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Duel of Ages II» Forums » Rules

Subject: Blocked shots == lost opportunity? rss

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Chris Kessel
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Despite a ton of games, I realized I didn't actually know the official ruling and I can't seem to find it in the Fire or Opfire rules.

Let's say I have a gun with OpFire 1 and two possible shots. If I want shot A, but once laying out the line of sight I realize it's blocked, can I then take shot B instead or did I spend my "Opfire 1" trying for shot A?

I've always played the lenient route, but I've played other games where if you eyeballed it wrong you lost your chance.
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Brett Murrell
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No, blocked shots do not use a shot. The only negative effect is if you planned for multiple Fire Phase shots and cannot use them.
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Chris Kessel
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SpitfireIXA wrote:
No, blocked shots do not use a shot. The only negative effect is if you planned for multiple Fire Phase shots and cannot use them.

I think I'm reading more into the response than you meant, but I'll follow up to be sure.

So, if you declare a Fire Phase shot and it's blocked, are you locked into having chosen to Fire instead of Move? Or, once you see it's blocked can you then decide you'd rather Move? (or, if you had multiple, decided that you'd rather move than take less shots than you'd hoped).

By the way, the original question was prompted when I saw your strategy post about folks not taking full advantage of long range weapons because they were afraid they'd eyeballed it wrong. We've pretty consistently taken out the dental floss and let folks check LOS whenever they want during the game (sometimes even when it's the other player's turn and I'm just planning out what I can see while they're thinking).

Consequently, I thought "Why would anyone be afraid to take a shot? Worst case, nothing happens".
 
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Brett Murrell
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Declaring Fire shots does not prevent the character from scrapping the idea and just moving instead. The only negative is the penalty suffered by declaring multiple shots and then not being able to take that many shots.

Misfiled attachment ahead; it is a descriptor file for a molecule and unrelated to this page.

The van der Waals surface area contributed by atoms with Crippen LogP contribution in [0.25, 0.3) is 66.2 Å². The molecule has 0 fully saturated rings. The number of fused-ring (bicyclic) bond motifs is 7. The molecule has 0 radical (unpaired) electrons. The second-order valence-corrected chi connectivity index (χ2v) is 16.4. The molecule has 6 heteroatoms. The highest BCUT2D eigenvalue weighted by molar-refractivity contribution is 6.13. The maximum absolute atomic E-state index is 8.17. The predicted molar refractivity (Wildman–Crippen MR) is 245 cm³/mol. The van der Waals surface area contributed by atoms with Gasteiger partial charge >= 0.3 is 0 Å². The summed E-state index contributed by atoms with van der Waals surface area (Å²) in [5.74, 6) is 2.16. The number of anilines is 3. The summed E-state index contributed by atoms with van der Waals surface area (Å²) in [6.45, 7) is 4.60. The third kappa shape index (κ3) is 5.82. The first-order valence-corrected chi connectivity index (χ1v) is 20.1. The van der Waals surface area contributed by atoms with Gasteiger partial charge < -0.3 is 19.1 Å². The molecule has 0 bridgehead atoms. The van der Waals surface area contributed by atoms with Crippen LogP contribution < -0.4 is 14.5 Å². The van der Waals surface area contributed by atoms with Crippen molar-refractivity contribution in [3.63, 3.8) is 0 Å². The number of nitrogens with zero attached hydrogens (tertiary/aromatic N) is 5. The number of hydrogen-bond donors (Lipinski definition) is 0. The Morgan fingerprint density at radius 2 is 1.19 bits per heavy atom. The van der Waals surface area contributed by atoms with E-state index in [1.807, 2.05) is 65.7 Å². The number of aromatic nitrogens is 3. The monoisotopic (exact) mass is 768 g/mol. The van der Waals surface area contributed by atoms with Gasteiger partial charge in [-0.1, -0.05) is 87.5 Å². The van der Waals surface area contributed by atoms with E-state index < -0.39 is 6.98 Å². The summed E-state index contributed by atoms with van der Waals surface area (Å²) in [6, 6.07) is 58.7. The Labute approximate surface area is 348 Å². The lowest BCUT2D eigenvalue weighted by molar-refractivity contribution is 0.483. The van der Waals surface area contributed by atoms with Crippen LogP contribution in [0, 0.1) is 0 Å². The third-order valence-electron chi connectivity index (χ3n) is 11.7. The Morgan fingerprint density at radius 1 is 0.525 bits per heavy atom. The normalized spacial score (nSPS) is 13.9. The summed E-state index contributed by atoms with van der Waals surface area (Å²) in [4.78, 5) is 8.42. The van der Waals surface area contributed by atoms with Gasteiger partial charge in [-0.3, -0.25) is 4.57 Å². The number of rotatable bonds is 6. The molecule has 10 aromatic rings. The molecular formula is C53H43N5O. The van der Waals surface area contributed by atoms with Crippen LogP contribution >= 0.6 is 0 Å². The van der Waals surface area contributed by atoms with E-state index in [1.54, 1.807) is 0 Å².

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Chris Kessel
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SpitfireIXA wrote:
Declaring Fire shots does not prevent the character from scrapping the idea and just moving instead. The only negative is the penalty suffered by declaring multiple shots and then not being able to take that many shots.

Ah, ok, got it, because in the Fire phase you first declare X shots taken and THEN start resolving them, so the penalty is determined before you'd know if one of the shots was impossible?

But, there's nothing preventing me from lining out each shot before I actually declared I was executing the Fire phase, right? I think, in practice, that'd effectively mean we'd figure out the penalty for shots actually possible after lining out each declared shot.

There'd still be the possibility a shot could be negated by some other action (e.g. a defensive Cube).


Edit:
That probably sounds like being a rules lawyer, but my goal is actually the opposite...not forcing players to be OCD about lining out everything before actually declaring a Fire phase. A sort of gentlemen's agreement that, yea, you could have figured out before hand, so lets assume you did.

I'm also good with the opposite, where you have to eyeball everything, no pre-measuring (a hold over from miniatures gaming). I've found that usually gives me an unfair advantage though since I've played so many hex-based games, I instinctively know several useful heuristics about where lines would cross hex boundaries.
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ckessel wrote:
But, there's nothing preventing me from lining out each shot before I actually declared I was executing the Fire phase, right?

I think the rulebook is.

Master Compendium, page 6:
Quote:
You cannot check line of sight before announcing the
number of shots.
If you misjudged lines of sight and
cannot take as many shots as you announced, you still
suffer the full multi-target penalty above.

The way I understand this rule, combined with Brett's answers in this thread, is the following:

First thing you do when shooting is declaring the number of shots. Only then you can check the line of sight. If all shots are blocked, you can just move instead. If at least one shot is not blocked, you can make the shot, but you must suffer the penalty that you selected when announcing the number of shots. Either way, you can always decide not to shoot at all. If you don't shoot, you don't reveal a ranged weapon.

I interpret this penalty thematically as the time it took the shooter to aim at different targets. By the time he realizes that he can only make a clean shot at 1 target (and not 3 as he planned), he doesn't have much time left to execute the shot, and so he suffers an accuracy penalty. But he can always abandon the idea of shooting at all, and start moving instead.
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Chris Kessel
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Th334 wrote:

I think the rulebook is.

Master Compendium, page 6

Thanks. I read the section twice and still managed to miss that. soblue
 
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